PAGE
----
The most widespread theory about the origin of the Sheldonian bazinga relates it with an alike idiom appeared in Family Guy. Emission impossible is the 11th chapter of the 3rd season. Stewie, disappointed by his unsuccessful attempts to prevent his parents from having sex and having another baby, says “Now I know how the Catholic Church feels. Ba-zing!

Close enough to bazinga, right? But, if the Big Bang scriptwriters wanted to pay tribute to Family Guy, they could just use bazing. The use of the word in Family Guy is also just accidental, it has no importance and it is not repeated. However, there is an important point that makes the tribute to Family Guy unlikely: an economic reason. FOX and CBS are the ones that broadcast Family Guy and Big Bang respectively. They are enemy TV channels too. There will be no point in advertising each other. It is still an option to take into account?

The Bubble Bazinga mechanics
Bubble Bazinga is a video game that imitates the classic Puzzle Bobble. When the plays gets more than 10,000 points with only one shot, trumpets sound and a big “BAZINGA!” appears like in the screenshot. You can try it out here, but I warn you, it is very addictive.

From where does this triumphant expression come in the game? Nothing is certain, but it likely came from zing! I guess that the game appeared before the Family Guy’s bazing and this bazing may not be related to the game because they don’t use bazinga. On the other hand, is this one the first appearance of bazinga? Did The Big Bang Theory scriptwriters take the idea from this video game?

The X-Files: Bazinga buzingo buzing?
If anyone thought that this was something worth of a Mulder & Scully investigation, you have to know that Scully is embroiled. X-Files 19th episode of the 7th season was “Hollywood A.D.” and was aired in 2000. An audio expert and Scully are examining a vessel. With his audio processing tools the guy discovers that the bowl sends out some odd frequencies and the agent mentions that it can be related to Jesus Christ. Surprised, the man exclaims almost breathless: "Bazingo".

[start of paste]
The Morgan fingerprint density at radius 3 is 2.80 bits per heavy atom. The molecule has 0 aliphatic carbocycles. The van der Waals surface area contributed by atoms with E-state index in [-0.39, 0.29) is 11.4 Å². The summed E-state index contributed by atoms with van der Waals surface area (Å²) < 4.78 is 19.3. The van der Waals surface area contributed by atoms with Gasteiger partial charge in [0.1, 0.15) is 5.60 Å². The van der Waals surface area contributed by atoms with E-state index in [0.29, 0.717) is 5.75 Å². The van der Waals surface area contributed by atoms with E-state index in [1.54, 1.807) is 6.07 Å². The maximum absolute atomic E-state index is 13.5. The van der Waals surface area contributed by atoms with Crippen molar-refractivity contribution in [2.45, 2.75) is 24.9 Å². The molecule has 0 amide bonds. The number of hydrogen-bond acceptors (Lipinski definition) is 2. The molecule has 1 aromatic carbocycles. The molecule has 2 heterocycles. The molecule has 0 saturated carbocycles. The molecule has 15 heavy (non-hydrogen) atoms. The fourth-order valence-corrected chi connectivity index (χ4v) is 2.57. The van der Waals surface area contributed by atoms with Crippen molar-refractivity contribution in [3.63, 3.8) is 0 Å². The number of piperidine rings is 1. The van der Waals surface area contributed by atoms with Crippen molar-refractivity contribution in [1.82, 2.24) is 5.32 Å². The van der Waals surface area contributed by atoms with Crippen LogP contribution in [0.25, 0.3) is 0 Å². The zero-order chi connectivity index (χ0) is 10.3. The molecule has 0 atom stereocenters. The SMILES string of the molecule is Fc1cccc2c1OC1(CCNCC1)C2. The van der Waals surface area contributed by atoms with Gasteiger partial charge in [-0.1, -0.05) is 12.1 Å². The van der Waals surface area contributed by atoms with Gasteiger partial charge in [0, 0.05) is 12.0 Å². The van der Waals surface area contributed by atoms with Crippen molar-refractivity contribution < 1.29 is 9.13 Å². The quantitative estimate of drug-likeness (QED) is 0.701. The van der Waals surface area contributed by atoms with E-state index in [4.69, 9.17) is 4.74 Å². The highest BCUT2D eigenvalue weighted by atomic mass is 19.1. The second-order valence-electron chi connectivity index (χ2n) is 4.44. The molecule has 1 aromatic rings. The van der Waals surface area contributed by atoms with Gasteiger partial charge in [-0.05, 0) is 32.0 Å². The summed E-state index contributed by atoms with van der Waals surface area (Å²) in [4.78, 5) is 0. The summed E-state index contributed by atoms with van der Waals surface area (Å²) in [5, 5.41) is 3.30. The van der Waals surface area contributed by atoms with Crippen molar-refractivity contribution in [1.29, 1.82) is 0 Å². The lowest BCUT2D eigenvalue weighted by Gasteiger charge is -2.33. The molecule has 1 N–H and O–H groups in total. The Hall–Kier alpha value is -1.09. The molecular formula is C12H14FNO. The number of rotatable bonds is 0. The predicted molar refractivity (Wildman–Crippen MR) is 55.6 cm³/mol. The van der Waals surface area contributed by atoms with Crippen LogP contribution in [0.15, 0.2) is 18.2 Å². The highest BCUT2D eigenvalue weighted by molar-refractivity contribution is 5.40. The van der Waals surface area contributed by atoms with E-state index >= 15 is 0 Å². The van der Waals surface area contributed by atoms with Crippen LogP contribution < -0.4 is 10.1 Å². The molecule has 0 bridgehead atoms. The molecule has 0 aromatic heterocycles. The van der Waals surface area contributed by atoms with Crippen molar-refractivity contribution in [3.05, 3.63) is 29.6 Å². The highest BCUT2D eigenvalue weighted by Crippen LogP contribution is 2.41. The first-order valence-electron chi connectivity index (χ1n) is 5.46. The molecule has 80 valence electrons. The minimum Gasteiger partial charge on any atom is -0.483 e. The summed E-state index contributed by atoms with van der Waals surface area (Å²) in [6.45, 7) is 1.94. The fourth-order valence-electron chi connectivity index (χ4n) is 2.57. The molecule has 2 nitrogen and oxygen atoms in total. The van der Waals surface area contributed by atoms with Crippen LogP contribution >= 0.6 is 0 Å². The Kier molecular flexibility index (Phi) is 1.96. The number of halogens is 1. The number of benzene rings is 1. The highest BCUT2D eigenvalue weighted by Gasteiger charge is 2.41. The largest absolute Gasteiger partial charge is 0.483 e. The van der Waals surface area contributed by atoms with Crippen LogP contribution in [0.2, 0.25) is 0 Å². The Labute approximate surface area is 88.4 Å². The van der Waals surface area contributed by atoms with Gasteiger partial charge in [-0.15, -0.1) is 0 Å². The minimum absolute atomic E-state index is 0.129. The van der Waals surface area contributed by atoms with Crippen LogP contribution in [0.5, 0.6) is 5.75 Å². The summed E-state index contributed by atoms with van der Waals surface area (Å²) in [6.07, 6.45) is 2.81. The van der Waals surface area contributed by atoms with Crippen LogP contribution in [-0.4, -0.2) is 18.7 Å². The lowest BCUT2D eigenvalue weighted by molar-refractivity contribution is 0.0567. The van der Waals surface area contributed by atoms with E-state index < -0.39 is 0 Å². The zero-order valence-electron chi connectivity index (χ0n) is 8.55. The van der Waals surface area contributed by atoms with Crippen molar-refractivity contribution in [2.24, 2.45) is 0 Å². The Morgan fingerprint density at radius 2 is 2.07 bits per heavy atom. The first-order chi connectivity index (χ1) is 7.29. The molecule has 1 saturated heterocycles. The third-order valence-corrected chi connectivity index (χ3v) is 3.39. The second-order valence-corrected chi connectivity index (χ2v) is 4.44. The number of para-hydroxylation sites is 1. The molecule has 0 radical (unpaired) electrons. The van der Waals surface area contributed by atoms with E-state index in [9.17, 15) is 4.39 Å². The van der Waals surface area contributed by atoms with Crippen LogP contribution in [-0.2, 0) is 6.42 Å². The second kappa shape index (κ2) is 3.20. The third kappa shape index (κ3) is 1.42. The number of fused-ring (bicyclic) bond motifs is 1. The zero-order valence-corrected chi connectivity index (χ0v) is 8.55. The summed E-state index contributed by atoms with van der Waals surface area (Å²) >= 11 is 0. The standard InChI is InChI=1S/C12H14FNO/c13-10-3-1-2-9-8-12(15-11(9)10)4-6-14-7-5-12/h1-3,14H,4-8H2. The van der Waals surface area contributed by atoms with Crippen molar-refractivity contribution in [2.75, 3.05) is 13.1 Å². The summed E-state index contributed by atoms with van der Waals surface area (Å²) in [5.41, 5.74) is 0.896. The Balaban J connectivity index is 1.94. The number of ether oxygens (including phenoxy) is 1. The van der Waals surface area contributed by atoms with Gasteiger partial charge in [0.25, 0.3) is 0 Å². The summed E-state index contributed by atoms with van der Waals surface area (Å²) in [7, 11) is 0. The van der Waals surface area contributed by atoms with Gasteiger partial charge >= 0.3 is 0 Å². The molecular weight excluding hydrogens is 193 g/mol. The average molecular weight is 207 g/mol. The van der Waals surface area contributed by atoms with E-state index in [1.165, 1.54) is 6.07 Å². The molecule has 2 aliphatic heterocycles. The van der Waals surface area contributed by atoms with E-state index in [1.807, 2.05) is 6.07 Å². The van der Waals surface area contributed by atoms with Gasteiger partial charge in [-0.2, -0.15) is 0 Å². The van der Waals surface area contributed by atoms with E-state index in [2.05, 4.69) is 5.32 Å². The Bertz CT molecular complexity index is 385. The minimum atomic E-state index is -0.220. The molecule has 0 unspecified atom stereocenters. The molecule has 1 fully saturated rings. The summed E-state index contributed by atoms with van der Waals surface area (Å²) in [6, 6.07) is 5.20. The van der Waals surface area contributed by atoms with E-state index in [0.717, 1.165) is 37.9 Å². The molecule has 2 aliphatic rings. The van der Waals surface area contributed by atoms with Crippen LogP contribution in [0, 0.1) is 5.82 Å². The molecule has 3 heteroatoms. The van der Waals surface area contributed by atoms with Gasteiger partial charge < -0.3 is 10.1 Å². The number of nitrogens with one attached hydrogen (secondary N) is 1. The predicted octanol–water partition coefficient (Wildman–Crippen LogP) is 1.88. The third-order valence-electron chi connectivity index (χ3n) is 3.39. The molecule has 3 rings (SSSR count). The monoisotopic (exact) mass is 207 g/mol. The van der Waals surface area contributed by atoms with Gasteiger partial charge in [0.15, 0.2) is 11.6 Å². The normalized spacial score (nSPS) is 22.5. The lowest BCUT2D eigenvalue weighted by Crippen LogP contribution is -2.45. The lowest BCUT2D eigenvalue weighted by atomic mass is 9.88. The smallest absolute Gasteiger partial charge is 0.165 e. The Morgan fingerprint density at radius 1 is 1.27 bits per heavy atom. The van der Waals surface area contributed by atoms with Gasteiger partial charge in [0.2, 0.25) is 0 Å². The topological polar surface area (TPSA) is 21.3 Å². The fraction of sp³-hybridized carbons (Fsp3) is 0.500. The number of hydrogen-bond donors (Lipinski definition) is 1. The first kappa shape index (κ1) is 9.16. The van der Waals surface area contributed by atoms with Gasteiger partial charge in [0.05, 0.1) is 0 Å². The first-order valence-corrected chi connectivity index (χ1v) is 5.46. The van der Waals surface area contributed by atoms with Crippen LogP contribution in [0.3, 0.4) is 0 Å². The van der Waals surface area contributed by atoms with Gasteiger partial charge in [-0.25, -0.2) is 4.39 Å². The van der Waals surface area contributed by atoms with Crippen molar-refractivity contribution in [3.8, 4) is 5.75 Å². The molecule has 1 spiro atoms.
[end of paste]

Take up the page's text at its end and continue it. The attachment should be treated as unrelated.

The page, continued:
At least, that is what appears transcribed in the English subtitles. Why is it not clear? It is only a whisper and it is difficult to know what he is really saying. Maybe it is my ears expecting to hear what they want, but I hear "Bazinga". Who is right and who is not difficult to see is.

From where did the Sheldonian bazinga come out? Conclusions
Let's gather the info that we have. The Big Bang Theory is rich in intertextualities and this idiom may be referring to something previous. The problem is the whole bunch of possibilities. It is difficult to know which one is the true one. Let’s set a timeline in order to know what happened first and what later:

2001 – Family Guy’s “Emission Impossible” (“Ba-zing!”)

???? – Bubble Bazinga (“Bazinga!”)
2009The Big Bang Theory’s “The Monopolar Expedition”, last episode of the 2nd season (“Bazinga!”)

It is clear that all the options that we are considering are a word play: most of them seem to come from zing, zinger or buzzing. The X-Files is a possible origin, even though in this series it is used to voice surprise. Family Guy’s “Ba-zing!” has the same function as bazinga, but for the abovementioned reasons it is unlikely to be the origin. Bubble Bazinga meets all the requirements, since it means the same with the same spelling. 

What can we do with this? If I had to bet on one option, I will say that the scriptwriter of Big Bang liked to play Bubble Bazinga. It is the same word as the Sheldonian bazinga, both in spelling and meaning. It is obvious that there is no clear solution. If someone can unravel the enigma is the scriptwriter that came out with it. But that is not an impediment to the fans, because we are going to brood over it anyway as I did with the piece that you are reading right now. And the thing is, my dear colleagues, that the truth is out there.

Sheldon looking for the truth in a ball pit.
I have seen balls like that somewhere else...